AP NEWS

Austin nonprofit leads discussion on Valley children in poverty

December 3, 2017 GMT

EDINBURG — The rate of children in the Rio Grande Valley who live in poverty is nearly double that of the state’s average, according to a report published by the Center for Public Policy Priorities.

The report, titled State of Texas Children 2017, was the basis of the discussion held in Edinburg by Austin-based nonprofit group CPPP and Methodist Healthcare Ministries of South Texas.

It found that about 43 percent of children in the Valley live in poverty compared to about 23 percent across the state.

Thirty percent of children here, which amounts to 82,400 in Hidalgo County, lack consistent access to enough food for a healthy diet, compared to 27 percent statewide.

In Hidalgo County, the uninsured rate was reported at more than 13 percent in 2015 while the statewide rate was at 10 percent.

But access to care is an issue even before they’re born as 47 percent of women of childbearing age in Hidalgo County lack health insurance compared to 23 percent statewide. For the purposes of the study, childbearing age was considered to be between 15 and 44 years old.

That could explain why more than 13 percent of pregnant women in the county received late or no prenatal care compared to the state’s average of fewer than 12 percent.

Premature births here, at more than 15 percent, are also higher than the state’s 11.7 percent average.

The maternal mortality rate here, however, is three times lower than the rest of the state — one death per 10,000 live births in the county compared to three deaths per 10,000 live births in Texas.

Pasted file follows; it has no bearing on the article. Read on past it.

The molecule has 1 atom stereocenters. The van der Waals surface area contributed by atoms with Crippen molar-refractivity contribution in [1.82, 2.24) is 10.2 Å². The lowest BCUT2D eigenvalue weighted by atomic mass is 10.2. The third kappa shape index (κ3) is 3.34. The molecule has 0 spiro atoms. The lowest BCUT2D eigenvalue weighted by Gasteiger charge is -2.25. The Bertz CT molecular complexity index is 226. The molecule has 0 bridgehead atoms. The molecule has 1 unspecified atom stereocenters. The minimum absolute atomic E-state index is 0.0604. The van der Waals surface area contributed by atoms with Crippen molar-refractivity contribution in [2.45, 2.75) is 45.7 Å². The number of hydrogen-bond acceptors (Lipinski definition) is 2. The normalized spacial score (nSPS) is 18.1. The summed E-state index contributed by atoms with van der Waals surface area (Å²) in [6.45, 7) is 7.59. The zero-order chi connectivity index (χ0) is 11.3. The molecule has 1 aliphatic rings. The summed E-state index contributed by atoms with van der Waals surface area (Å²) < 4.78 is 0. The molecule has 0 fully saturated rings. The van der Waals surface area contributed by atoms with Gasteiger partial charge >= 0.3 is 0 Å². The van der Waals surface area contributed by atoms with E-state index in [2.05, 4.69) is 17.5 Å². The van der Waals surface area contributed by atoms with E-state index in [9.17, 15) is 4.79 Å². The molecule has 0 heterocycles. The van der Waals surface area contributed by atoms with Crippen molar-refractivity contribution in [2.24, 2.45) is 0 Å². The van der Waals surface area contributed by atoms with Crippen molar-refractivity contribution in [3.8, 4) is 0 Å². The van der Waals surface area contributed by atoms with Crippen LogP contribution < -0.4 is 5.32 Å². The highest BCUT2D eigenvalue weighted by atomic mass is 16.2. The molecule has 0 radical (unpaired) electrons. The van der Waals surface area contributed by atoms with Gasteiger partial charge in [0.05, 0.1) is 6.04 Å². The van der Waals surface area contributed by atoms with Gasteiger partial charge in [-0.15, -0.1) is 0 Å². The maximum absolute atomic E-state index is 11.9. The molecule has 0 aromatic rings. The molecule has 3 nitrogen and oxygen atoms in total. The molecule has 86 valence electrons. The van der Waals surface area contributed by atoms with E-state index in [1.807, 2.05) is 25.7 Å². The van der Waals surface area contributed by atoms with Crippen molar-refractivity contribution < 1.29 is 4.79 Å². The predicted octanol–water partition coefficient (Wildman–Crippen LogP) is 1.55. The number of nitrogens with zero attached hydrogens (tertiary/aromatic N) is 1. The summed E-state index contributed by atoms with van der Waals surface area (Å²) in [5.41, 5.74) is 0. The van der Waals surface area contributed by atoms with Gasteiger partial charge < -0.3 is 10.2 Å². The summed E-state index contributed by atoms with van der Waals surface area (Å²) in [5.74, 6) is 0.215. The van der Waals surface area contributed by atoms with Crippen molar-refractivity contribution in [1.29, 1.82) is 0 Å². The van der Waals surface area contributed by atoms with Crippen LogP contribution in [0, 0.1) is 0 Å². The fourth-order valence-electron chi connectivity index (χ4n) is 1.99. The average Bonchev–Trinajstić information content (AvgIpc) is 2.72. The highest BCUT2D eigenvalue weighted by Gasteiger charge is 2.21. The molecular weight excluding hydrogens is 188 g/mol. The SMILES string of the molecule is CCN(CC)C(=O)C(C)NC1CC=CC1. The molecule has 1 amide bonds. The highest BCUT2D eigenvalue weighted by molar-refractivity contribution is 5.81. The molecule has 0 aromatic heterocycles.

One of the underlying issues could be the status of many parents living in the Valley and their fear of detainment if they apply for services.

“Immigration is probably the air we breathe down here,” said Marsha Griffin, director of Division of Child and Family Health at the University of Texas Rio Grande Valley. “It causes extreme fear in our children, in our families that they’re going to be separated.”

Many parents, she said, are worried that if they apply for services their citizen children qualify for, they will be targeted and deported.

“ So they’re not signing up, they’re not going to the federally qualified health centers because Border Patrol is parked in the parking lot,” Griffin said. “They’re not going to the hospitals because they’re being picked up there, and so that’s another really big issue here is people aren’t applying for things because they’re afraid.”

To address this, it’s important to inform parents of their rights, the rights of their citizen children, and what they are eligible for, according to Graciela Camarena, program director at the Children’s Defense Fund.

That fear of being deported, Camarena said, also causes undercounting in the federal census.

“It’s really important for the community to understand that it’s not just for data,” Griffin pointed out. “Everybody that gets counted we get funds for, so this area will obtain more funding if we can document how many people are here.”

The solution, argued Kristie Tingle with CPPP, is to enact public policies that address these gaps like those that increase funding in public education, reauthorizing the Children’s Health Insurance Program and increasing parents’ access to health care.

“Policy is critically important,” Tingle said. “Policy has shaped disparities we have seen and the good news is, if policy creates disparities, it can also help fix disparities.”

bereniceg@themonitor.com